7 Ability to communicate effectively, both orally and in writing; knowledge of a minimum of one foreign language; ability to write effective reports and comprehend written reports, prepare design and production reports, make effective presentations, and give and receive clear and intelligible instructions. X
8 Awareness of the need for lifelong learning; ability to access information, to follow developments in science and technology, and to continue to educate him/herself. X
9 Knowledge on behavior according ethical principles, professional and ethical responsibility and standards used in engineering practices. X
10 Knowledge about business life practices such as project management, risk management, and change management; awareness in entrepreneurship, innovation; knowledge about sustainable development.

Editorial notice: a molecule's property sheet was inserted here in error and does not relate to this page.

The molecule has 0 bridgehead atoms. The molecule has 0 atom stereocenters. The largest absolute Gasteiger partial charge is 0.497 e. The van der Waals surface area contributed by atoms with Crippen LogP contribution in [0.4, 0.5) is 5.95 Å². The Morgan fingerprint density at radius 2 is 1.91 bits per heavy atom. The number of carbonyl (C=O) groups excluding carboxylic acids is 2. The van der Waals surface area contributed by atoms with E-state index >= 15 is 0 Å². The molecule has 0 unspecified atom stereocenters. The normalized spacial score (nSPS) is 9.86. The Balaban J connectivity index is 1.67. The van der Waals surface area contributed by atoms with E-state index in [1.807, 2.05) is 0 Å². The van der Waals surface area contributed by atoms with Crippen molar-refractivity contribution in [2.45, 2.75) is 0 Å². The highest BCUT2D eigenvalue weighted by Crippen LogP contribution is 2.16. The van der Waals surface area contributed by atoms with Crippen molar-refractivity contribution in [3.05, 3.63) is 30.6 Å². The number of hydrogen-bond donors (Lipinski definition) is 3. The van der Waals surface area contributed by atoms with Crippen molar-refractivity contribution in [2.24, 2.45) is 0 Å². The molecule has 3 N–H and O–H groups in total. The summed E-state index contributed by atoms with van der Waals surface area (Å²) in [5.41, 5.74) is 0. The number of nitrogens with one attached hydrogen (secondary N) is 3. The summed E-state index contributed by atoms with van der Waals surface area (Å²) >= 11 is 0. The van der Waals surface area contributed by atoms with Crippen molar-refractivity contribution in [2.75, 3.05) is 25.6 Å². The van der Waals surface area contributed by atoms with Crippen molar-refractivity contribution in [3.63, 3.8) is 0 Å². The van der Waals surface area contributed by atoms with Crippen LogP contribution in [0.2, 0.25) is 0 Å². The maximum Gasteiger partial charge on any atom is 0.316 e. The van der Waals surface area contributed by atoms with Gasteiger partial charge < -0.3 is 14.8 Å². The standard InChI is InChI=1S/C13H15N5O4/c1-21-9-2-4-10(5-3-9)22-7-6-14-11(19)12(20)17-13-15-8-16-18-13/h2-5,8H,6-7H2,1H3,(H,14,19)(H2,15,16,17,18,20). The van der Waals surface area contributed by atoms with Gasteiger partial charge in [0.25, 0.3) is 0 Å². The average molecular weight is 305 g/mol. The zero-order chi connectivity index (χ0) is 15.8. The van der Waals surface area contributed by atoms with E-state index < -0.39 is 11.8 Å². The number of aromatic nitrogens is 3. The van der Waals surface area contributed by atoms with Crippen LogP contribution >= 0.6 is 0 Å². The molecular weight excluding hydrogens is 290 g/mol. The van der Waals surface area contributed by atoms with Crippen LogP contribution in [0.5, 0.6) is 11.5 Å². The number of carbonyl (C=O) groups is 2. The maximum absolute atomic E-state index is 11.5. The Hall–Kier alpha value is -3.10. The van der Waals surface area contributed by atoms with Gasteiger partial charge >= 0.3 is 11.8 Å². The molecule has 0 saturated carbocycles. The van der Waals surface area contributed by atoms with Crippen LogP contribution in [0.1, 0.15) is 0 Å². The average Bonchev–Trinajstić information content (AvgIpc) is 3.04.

11 Knowledge about the global and social effects of engineering practices on health, environment, and safety, and contemporary issues of the century reflected into the field of engineering; awareness of the legal consequences of engineering solutions. X

Activities Number Duration (Hours) Total Workload
Course Hours (Including Exam Week: 16 x Total Hours) 16 3 48
Laboratory
Application
Special Course Internship
Field Work
Study Hours Out of Class 14 3 42
Presentation/Seminar Prepration
Project
Report
Homework Assignments 6 4 24
Quizzes/Studio Critics
Prepration of Midterm Exams/Midterm Jury 2 11 22
Prepration of Final Exams/Final Jury 1 14 14